Syrian government sets date for election; opposition calls it ‘parody of democracy’


A handout picture released by the official Syrian Arab News Agency (SANA) on April 21, 2014 shows Syrians holding their national flags and a portrait of President Bashar al-Assad during a rally to show him their support in Damascus's Halboon neighborhood. (-/AFP/Getty Images)

Syria set a date Monday for a presidential election widely expected to cement President Bashar al-Assad’s increasingly confident position at the helm of the war-torn nation.

The opposition immediately dismissed the announcement of the June 3 vote as a “farce.” It came just hours after two mortar shells exploded outside parliament, killing five people according to state television, and underscored the challenges of holding an election in a country wracked by constant violence.

The civil war will make it impossible for millions to vote, and international backers of Syria’s opposition, including the United States, have written off the election, in which Assad is expected to secure a third seven-year term, as what the Friends of Syria group called a “parody of democracy.”

More than 9 million people have been displaced by the Syrian conflict, which is in its fourth year and is estimated to have killed more than 150,000 people.

There is little chance of those in rebel-held areas casting ballots, and the opposition has ridiculed the chances of polls elsewhere being close to free and fair.

“With vast parts of Syria completely destroyed by Assad’s air-force, army and militias over the last three years, and with a third of Syria’s population displaced internally or in refugee camps in the region, there is no electorate in Syria in a condition to exercise its right to vote,” the main Syrian Opposition Coalition said in a statement.

While Assad’s opponents have called for a political transition, the president has repeatedly stressed that the country’s future can be decided only through the ballot box. That means a vote will only further damage chances of any dialogue on Syria’s future, analysts say.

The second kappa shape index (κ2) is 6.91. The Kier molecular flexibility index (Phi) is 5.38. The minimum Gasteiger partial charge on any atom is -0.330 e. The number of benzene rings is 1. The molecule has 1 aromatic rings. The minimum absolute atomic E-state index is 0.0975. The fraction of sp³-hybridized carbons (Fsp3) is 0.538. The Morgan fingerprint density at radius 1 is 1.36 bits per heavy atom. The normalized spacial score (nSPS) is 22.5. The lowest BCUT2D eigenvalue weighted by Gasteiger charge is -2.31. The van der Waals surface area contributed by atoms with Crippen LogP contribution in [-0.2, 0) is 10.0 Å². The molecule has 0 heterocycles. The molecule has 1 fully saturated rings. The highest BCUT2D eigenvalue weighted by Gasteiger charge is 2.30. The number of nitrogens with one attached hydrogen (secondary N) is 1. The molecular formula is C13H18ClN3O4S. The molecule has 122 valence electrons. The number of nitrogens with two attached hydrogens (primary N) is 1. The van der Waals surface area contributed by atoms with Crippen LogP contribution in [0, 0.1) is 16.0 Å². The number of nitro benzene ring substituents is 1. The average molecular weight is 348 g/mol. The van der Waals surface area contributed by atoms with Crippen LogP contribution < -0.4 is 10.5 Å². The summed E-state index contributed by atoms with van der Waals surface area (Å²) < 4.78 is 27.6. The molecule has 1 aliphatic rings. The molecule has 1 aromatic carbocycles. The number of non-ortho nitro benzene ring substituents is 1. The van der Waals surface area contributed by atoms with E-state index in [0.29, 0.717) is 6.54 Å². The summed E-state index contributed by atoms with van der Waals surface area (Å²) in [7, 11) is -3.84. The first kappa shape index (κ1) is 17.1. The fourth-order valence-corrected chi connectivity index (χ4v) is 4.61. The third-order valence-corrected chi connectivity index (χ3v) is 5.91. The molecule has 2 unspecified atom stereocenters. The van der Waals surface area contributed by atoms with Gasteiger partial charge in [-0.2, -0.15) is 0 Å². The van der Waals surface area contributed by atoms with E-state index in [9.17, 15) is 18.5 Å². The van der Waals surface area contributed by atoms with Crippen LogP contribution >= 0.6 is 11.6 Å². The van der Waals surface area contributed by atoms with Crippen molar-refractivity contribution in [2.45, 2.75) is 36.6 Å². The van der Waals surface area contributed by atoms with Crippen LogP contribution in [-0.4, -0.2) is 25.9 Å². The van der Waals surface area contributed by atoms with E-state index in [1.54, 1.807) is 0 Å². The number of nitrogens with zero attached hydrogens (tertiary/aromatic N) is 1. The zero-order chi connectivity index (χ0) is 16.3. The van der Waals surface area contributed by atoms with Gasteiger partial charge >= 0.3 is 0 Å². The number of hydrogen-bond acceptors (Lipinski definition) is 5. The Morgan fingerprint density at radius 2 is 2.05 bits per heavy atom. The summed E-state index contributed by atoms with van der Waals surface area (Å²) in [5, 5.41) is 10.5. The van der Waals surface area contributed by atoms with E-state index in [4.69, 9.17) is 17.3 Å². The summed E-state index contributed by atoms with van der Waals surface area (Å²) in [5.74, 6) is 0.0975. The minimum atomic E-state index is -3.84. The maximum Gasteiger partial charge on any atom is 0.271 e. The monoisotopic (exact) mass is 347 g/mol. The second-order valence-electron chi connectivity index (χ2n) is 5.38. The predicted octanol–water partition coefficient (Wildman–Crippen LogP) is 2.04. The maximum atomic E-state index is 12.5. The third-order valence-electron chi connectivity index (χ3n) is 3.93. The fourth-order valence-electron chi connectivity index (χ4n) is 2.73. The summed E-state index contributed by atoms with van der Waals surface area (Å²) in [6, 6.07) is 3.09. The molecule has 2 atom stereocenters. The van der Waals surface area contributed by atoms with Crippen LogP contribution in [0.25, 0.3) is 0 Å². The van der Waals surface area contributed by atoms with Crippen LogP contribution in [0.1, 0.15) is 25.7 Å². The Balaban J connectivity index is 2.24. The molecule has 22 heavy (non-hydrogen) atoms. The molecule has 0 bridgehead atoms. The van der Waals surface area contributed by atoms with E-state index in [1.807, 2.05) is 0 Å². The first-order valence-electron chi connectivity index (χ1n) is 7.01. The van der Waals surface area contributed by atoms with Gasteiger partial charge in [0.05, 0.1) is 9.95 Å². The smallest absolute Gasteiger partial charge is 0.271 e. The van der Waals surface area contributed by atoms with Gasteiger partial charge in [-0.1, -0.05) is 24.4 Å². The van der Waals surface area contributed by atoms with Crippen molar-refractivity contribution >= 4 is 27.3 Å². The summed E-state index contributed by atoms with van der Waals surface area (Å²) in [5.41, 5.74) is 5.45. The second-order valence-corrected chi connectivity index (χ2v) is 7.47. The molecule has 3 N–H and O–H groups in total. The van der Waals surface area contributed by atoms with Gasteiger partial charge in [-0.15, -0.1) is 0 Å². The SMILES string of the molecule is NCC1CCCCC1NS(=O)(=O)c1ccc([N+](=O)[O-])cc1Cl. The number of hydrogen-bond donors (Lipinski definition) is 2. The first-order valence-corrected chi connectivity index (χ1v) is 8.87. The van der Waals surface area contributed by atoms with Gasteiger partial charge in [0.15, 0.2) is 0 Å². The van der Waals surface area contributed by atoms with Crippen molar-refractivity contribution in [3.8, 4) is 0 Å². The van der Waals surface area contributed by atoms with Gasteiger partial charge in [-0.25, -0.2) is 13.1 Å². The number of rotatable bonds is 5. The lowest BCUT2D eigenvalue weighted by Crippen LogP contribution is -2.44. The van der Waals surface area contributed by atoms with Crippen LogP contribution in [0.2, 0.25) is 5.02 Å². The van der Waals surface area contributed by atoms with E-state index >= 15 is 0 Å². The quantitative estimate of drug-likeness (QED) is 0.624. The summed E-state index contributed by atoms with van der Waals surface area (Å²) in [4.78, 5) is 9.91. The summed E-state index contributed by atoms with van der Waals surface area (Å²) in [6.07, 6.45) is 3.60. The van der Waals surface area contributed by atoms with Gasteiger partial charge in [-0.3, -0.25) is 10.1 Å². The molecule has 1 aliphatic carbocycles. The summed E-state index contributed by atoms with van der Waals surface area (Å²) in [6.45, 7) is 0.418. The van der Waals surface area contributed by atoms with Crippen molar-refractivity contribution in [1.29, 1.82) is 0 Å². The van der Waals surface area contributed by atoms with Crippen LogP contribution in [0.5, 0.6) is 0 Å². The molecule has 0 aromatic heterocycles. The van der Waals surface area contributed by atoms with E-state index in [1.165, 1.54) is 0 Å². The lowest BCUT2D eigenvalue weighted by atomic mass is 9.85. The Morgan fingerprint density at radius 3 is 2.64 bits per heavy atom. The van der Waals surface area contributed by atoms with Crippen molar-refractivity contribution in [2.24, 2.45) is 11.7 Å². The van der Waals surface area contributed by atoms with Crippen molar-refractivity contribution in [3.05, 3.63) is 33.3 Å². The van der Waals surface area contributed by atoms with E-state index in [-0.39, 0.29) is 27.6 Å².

The election also comes against the backdrop of mounting claims about the use of toxic chlorine gas on the battlefield while pro-government forces make gains in central Syria and the suburbs of the capital, Damascus.

“Absurd announcement from Syria regime that it will hold elections in June,” Edgar Vasquez, a spokesman for the U.S. State Department, wrote on his Twitter feed. “No credibility."

Meanwhile, the British Foreign Office said Monday that Assad’s election plans can “only be designed to sustain his dictatorship.”

Unlike in previous elections in Syria, in which voters could only vote yes or no to Assad’s rule, this year’s may be the first with other names on the ballot.

Assad won 98 percent of the vote in the 2007 referendum on his leadership that Syria claimed garnered a 95 percent turnout. At the time, the United States congratulated him for defeating “zero other candidates.

However, a new electoral law set out restrictions that will prevent a number of opposition figures from running. Candidates must have lived in Syria for 10 consecutive years before their nomination; they cannot be dual citizens; and they must have the support of 35 members of parliament.

Potential candidates must submit their applications for consideration in the coming 10 days, the speaker of Syria’s parliament, Mohammad Jihad Lahham, said in comments broadcast by state television. Members of parliament quoted by the pro-government al-Watan newspaper on Monday said they expected more than one candidate to run.

Assad has yet to officially announce his candidacy, but there is little doubt that he will run. Over the past few months, his campaign has quietly swung into action. State media have broadcast images of him visiting the displaced in war-torn suburbs of Damascus. On Sunday, he went to the ancient Christian village of Maaloula, according to state media, reinforcing his image as a protector of Syria’s minorities.

Voting for overseas Syrians will take place at their country’s embassies May 28, Lahham said, but he gave no details of logistical arrangements that would help more than 2.5 million Syrian refugees vote.

For some, news of the election brought fear of further violence. Some analysts have said that the government is likely to try to secure its grip on Homs and the restive Damascus suburbs ahead of the vote.

In the central city of Homs, once deemed the capital of the revolution, rebels have been attempting to fend off a government offensive for the past week. Berbers al-Tillawi, an opposition activist in the city, said rebels were showing “epic power” in standing their ground, despite being besieged and cut off from supplies. However, four people were killed Monday, he said.

“This election is a charade by the regime, a game they play,” he said.

Ahmed Ramadan contributed to this report.

Loveday Morris is a Beirut-based correspondent for The Post. She has previously covered the Middle East for The National, based in Abu Dhabi, and for the Independent, based in London and Beirut.
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